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There’s a game-fixing scandal going on in Korea

Feb 15, 2012, 8:50 AM EST

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Last November we heard about game-fixing in Taiwan.  Apparently it’s a problem in Korea now too:

Baseball and basketball officials on Tuesday were scrambling to find evidence of match-fixing attempts in their professional leagues, following recent testimony by a gambling broker, who has been arrested for an alleged connection with volleyball match fixing, that other leagues also had match-rigging issues … According to prosecutors, the arrested broker, surnamed Kim, said on Monday he heard about match-fixing schemes in the Korea Baseball Organization (KBO) and the Korean Basketball League (KBL) games, from another broker surnamed Kang.

Don’t scoff at the volleyball match fixing. Volleyball is huge in Korea.

Not huge: player salaries in any of these sports if the gamblers can entice them to throw games.  The rule on the clubhouse wall against gambling in the major leagues is great and all, but it’s probably also the case that high salaries keep U.S. players from putting in the fix. I mean, really, when you’re making millions, there’s no percentage in taking thousands from a gambler.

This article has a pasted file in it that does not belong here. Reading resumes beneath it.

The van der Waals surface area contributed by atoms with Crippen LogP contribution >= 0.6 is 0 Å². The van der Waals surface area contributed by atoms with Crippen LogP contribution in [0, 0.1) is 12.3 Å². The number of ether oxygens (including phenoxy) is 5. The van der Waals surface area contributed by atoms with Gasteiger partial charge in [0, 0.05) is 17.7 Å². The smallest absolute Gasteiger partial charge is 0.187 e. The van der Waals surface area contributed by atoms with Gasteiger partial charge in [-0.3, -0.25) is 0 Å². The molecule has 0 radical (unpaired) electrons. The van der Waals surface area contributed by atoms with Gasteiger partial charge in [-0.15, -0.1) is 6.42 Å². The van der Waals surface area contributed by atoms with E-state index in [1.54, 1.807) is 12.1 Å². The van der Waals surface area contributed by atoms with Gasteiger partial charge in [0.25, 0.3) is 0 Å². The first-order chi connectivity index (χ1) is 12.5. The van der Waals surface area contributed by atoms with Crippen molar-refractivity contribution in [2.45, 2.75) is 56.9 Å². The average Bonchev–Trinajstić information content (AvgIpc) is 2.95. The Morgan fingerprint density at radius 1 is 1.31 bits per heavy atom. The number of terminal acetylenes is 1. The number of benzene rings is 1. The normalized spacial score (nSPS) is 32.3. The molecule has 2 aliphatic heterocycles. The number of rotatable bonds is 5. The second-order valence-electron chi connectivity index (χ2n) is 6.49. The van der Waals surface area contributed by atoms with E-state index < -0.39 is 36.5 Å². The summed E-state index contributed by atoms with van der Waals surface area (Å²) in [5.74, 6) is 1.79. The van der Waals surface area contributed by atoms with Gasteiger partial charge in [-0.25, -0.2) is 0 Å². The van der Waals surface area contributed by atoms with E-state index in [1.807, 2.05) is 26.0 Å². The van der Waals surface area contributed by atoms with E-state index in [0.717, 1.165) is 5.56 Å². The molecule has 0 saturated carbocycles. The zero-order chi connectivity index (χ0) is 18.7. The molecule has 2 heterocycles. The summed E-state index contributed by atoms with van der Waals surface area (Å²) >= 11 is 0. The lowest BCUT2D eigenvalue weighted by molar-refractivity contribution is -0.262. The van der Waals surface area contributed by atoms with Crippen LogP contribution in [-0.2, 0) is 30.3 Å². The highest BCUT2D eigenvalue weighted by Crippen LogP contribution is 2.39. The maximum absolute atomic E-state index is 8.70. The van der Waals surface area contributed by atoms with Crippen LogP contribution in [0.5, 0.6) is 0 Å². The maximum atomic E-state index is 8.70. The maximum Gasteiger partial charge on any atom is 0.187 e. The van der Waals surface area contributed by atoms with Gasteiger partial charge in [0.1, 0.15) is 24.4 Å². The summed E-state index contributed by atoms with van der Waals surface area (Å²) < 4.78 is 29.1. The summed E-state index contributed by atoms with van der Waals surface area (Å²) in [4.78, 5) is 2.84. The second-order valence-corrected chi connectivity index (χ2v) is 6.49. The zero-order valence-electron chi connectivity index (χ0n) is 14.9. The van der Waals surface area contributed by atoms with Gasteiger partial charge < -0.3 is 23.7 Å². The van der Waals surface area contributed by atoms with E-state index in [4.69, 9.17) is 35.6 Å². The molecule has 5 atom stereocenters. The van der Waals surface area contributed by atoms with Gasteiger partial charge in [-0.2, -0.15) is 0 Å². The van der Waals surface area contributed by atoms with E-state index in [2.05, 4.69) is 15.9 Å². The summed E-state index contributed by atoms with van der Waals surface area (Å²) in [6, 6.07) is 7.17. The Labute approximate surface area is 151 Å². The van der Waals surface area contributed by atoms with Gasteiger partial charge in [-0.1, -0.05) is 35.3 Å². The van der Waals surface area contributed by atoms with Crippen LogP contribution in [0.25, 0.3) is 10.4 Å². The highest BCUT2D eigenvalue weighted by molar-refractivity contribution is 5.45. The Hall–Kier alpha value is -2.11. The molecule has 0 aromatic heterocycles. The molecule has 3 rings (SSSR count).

(link via BTF)

  1. atworkident - Feb 15, 2012 at 9:11 AM

    I guess the KBO has bigger problems than the Orioles right now.

    • DJ MC - Feb 15, 2012 at 12:38 PM

      I thought I saw somewhere that the police were tipped off by a source wearing a black-and-orange cap who wished to remain anonymous.

      (For the record, if that were the case, it would be awesome in the truest, Bill-Engvallian sense of the word.)

  2. buffalomafia - Feb 15, 2012 at 11:28 AM

    Is Pete Rose there?

  3. Kevin S. - Feb 15, 2012 at 12:03 PM

    Not huge: player salaries in any of these sports if the gamblers can entice them to throw games. The rule on the clubhouse wall against gambling in the major leagues is great and all, but it’s probably also the case that high salaries keep U.S. players from putting in the fix. I mean, really, when you’re making millions, there’s no percentage in taking thousands from a gambler.

    Care to explain this to the NCAA, which claims that somehow forbidding players from taking salary is what prevents match-fixing?

  4. jwbiii - Feb 15, 2012 at 4:35 PM

    “I’m shocked, shocked to find that gambling is going on in here!”

  5. db105 - Feb 15, 2012 at 7:53 PM

    What surprise?

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